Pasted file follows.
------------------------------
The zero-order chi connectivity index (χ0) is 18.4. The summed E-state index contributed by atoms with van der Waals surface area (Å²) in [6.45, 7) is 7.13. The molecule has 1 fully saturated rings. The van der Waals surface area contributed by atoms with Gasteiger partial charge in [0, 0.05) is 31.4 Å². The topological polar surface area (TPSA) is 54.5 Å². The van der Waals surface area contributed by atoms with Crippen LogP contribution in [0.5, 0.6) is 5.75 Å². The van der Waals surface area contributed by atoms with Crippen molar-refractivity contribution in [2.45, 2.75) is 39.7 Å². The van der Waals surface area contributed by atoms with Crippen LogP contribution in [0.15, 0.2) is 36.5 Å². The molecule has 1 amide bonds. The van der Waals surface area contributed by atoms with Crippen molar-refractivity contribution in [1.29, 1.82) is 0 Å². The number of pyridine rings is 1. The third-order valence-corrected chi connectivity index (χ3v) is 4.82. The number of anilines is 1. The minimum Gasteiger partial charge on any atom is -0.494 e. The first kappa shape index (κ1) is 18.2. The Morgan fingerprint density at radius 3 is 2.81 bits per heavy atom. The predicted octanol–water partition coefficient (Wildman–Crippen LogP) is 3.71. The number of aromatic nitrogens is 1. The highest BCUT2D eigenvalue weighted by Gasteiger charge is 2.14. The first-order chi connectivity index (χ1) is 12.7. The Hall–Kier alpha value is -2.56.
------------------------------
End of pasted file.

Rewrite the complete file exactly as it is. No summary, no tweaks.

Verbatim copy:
The zero-order chi connectivity index (χ0) is 18.4. The summed E-state index contributed by atoms with van der Waals surface area (Å²) in [6.45, 7) is 7.13. The molecule has 1 fully saturated rings. The van der Waals surface area contributed by atoms with Gasteiger partial charge in [0, 0.05) is 31.4 Å². The topological polar surface area (TPSA) is 54.5 Å². The van der Waals surface area contributed by atoms with Crippen LogP contribution in [0.5, 0.6) is 5.75 Å². The van der Waals surface area contributed by atoms with Crippen molar-refractivity contribution in [2.45, 2.75) is 39.7 Å². The van der Waals surface area contributed by atoms with Crippen LogP contribution in [0.15, 0.2) is 36.5 Å². The molecule has 1 amide bonds. The van der Waals surface area contributed by atoms with Crippen molar-refractivity contribution in [1.29, 1.82) is 0 Å². The number of pyridine rings is 1. The third-order valence-corrected chi connectivity index (χ3v) is 4.82. The number of anilines is 1. The minimum Gasteiger partial charge on any atom is -0.494 e. The first kappa shape index (κ1) is 18.2. The Morgan fingerprint density at radius 3 is 2.81 bits per heavy atom. The predicted octanol–water partition coefficient (Wildman–Crippen LogP) is 3.71. The number of aromatic nitrogens is 1. The highest BCUT2D eigenvalue weighted by Gasteiger charge is 2.14. The first-order chi connectivity index (χ1) is 12.7. The Hall–Kier alpha value is -2.56.